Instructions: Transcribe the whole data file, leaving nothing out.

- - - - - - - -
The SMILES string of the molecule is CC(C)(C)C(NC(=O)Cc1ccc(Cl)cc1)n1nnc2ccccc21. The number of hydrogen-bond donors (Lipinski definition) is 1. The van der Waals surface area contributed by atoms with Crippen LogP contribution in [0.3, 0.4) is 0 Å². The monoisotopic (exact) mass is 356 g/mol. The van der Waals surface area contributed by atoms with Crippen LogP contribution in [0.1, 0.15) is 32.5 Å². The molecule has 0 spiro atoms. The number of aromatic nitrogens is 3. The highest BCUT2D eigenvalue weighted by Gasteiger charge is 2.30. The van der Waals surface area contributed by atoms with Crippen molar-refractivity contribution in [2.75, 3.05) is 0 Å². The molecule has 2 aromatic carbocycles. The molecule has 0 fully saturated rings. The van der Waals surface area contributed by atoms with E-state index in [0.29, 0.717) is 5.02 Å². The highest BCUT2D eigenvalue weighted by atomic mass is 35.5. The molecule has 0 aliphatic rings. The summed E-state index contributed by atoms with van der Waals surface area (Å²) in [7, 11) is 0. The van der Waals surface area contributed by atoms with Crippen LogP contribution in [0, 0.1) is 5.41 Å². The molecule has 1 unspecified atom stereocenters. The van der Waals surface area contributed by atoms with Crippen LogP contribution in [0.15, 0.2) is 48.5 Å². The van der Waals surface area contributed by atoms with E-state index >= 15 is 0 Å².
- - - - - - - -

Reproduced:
The SMILES string of the molecule is CC(C)(C)C(NC(=O)Cc1ccc(Cl)cc1)n1nnc2ccccc21. The number of hydrogen-bond donors (Lipinski definition) is 1. The van der Waals surface area contributed by atoms with Crippen LogP contribution in [0.3, 0.4) is 0 Å². The monoisotopic (exact) mass is 356 g/mol. The van der Waals surface area contributed by atoms with Crippen LogP contribution in [0.1, 0.15) is 32.5 Å². The molecule has 0 spiro atoms. The number of aromatic nitrogens is 3. The highest BCUT2D eigenvalue weighted by Gasteiger charge is 2.30. The van der Waals surface area contributed by atoms with Crippen molar-refractivity contribution in [2.75, 3.05) is 0 Å². The molecule has 2 aromatic carbocycles. The molecule has 0 fully saturated rings. The van der Waals surface area contributed by atoms with E-state index in [0.29, 0.717) is 5.02 Å². The highest BCUT2D eigenvalue weighted by atomic mass is 35.5. The molecule has 0 aliphatic rings. The summed E-state index contributed by atoms with van der Waals surface area (Å²) in [7, 11) is 0. The van der Waals surface area contributed by atoms with Crippen LogP contribution in [0, 0.1) is 5.41 Å². The molecule has 1 unspecified atom stereocenters. The van der Waals surface area contributed by atoms with Crippen LogP contribution in [0.15, 0.2) is 48.5 Å². The van der Waals surface area contributed by atoms with E-state index >= 15 is 0 Å².